Since you are receiving disability benefits, there should be no need to file and suspend. Check with SSA to see for sure what amount of benefit that your wife may be eligible as a spousal benefit (via restricted application, if available) at her FRA. She may not be eligible for a spousal benefit at that time since you’re not at least age 62 – and if that’s the case there’s not much that can be done if she needs (or wants) to file for *some* benefit at FRA. If she can delay until she is eligible for spousal benefits (if she’s not eligible at FRA) that would be better than filing for her own benefit at FRA. I’m assuming that your goal is to delay her own benefit as late as possible to maximize it.


  • Jim, I am 64 and my wife is 68 and we are both still working. My wife started collecting benefits at her FRA of 66. I would like to let mine grow until I am 70. We are both retiring next year. Can I claim a spousal benefit when I reach FRA or before? Currently my wife receives $1900 per mo and mine at FRA will be $2600 per mo. Please advise, Thanks!

    • Peter,

      In order to delay your benefit to age 70 you will have to wait until your FRA to file for a spousal benefit. You’ll want to file a restricted application at that time, which will allow for your own benefit to accrue the delay credits.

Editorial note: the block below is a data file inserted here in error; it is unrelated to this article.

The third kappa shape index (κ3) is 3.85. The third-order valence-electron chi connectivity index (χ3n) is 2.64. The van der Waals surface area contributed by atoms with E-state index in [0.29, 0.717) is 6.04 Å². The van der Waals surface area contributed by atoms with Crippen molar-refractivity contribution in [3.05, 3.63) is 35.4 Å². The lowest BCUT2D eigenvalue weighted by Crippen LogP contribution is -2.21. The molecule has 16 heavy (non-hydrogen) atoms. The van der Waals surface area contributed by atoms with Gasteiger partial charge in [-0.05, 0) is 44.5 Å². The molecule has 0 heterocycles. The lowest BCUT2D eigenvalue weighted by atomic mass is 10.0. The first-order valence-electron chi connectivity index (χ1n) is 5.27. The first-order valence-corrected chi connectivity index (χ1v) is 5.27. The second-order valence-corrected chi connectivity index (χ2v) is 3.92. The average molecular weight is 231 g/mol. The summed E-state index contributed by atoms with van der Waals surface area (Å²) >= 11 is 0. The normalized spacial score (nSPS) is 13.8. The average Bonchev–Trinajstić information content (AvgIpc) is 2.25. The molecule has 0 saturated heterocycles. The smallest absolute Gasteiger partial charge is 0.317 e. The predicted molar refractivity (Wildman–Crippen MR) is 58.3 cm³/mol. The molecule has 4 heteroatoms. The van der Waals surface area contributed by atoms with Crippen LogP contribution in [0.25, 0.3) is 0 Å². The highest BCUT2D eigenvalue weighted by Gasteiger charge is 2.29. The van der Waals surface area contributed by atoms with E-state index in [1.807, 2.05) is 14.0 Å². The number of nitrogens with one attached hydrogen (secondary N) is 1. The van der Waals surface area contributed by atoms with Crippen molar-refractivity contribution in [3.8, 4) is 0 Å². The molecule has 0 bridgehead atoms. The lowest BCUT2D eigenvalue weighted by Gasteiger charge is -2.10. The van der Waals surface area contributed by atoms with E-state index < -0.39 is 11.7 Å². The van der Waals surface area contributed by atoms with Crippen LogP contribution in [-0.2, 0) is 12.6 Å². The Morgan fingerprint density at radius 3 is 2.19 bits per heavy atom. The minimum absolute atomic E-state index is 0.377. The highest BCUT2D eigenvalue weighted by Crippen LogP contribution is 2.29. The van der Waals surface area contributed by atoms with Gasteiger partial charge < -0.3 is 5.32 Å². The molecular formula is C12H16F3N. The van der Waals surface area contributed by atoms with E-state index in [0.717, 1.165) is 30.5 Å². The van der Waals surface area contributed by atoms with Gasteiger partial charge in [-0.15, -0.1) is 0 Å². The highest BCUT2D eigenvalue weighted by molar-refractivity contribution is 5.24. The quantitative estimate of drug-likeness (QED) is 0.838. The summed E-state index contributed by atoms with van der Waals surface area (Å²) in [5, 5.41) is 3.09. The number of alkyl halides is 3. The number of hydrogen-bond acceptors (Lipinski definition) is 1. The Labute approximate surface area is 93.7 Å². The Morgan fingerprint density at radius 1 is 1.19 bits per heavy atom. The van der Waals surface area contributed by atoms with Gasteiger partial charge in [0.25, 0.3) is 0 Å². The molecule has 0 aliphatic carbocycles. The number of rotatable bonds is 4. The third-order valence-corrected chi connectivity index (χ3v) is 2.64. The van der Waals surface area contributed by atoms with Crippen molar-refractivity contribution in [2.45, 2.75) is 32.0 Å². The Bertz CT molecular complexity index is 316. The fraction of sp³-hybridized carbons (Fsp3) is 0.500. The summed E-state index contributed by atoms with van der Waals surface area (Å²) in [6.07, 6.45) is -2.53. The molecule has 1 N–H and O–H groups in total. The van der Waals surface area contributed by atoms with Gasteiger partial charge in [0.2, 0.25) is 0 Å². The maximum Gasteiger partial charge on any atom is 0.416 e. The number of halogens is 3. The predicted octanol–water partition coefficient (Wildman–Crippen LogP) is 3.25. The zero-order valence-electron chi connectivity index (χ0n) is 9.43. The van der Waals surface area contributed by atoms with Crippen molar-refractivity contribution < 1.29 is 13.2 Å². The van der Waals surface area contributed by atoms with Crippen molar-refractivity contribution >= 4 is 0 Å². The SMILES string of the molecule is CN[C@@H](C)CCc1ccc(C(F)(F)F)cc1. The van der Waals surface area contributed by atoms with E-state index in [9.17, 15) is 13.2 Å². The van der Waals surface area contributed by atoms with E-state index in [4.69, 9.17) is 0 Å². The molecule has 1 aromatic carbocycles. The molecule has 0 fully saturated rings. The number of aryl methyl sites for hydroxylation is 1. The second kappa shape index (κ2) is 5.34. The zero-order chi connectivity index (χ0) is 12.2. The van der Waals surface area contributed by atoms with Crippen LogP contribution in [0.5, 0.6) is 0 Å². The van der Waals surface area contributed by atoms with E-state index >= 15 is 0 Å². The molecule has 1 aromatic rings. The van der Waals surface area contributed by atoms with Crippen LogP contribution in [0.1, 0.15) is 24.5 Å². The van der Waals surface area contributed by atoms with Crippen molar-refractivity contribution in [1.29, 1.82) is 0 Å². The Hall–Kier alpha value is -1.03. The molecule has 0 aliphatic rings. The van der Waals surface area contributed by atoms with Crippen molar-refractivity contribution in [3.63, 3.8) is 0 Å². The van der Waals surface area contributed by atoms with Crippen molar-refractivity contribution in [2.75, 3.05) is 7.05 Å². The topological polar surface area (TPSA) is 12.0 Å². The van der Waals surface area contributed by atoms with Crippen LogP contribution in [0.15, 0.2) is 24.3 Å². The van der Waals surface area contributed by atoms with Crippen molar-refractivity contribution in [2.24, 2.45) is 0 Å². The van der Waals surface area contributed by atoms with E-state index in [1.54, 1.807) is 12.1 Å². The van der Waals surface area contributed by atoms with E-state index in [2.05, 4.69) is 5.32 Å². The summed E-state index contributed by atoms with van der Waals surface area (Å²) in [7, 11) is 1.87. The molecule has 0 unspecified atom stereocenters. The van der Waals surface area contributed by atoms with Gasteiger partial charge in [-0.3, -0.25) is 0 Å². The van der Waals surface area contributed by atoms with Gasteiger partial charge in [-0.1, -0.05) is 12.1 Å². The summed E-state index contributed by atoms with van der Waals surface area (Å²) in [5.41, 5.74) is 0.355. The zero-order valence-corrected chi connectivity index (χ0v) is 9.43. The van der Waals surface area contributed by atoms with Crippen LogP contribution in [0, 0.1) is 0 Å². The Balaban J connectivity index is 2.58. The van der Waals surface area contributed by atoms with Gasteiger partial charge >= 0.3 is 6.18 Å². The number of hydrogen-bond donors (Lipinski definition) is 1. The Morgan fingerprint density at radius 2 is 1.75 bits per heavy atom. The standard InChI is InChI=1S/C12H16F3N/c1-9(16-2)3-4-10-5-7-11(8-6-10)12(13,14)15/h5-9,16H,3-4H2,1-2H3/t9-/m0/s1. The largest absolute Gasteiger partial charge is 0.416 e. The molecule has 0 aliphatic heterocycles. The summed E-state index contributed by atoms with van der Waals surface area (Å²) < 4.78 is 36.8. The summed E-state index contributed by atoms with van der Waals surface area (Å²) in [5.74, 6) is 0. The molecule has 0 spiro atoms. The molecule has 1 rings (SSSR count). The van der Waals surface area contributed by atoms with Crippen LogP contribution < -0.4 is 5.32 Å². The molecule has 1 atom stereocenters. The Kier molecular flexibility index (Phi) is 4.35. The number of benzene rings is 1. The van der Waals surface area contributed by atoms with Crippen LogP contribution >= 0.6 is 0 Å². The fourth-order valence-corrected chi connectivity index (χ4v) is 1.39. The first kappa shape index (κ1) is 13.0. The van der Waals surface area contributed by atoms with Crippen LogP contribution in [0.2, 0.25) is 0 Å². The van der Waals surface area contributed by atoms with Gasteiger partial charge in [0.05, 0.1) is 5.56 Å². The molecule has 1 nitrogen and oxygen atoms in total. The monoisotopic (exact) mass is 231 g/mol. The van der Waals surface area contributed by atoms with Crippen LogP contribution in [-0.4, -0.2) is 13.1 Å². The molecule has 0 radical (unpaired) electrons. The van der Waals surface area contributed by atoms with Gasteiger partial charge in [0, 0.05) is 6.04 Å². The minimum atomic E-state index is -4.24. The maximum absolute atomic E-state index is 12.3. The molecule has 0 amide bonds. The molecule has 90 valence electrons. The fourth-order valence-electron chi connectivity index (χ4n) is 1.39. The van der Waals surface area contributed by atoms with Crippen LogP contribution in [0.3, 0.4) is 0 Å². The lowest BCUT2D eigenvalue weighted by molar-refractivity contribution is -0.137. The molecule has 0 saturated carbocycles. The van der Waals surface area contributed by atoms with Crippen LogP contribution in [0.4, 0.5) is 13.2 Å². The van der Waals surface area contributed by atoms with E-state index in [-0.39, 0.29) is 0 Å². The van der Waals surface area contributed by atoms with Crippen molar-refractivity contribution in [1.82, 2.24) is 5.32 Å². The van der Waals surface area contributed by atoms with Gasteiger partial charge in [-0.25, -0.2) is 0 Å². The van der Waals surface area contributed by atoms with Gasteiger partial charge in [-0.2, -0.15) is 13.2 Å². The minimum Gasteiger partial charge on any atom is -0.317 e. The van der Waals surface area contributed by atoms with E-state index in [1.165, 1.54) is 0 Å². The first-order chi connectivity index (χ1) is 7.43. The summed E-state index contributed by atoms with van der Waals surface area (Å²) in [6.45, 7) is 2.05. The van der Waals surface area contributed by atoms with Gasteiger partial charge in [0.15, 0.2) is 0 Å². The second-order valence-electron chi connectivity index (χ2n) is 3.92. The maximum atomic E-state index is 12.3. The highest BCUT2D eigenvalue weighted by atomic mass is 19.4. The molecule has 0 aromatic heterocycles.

Hope this helps –


  • I will be 66 11-15. My husband is 8 years younger than I am. I intend to keep working until approximately age 75. If I file and suspend at FRA can my husband apply to receive half of my social security even though he is not yet even 62? If he does that, when would he start receiving that benefit? If he does that and keeps working at his present job which he intends to do, would the benefit he receives be reduced by his earnings?

    • Sandra,

      The earliest that an individual can receive a spousal benefit is age 62. At your husband’s age (assuming he’d be 62 in 2019) the spousal benefit would be reduced due to early filing before his Full Retirement Age. In addition, continued earned income between the age of 62 and FRA while collecting SS benefits will result in reductions (withheld benefits) during that time.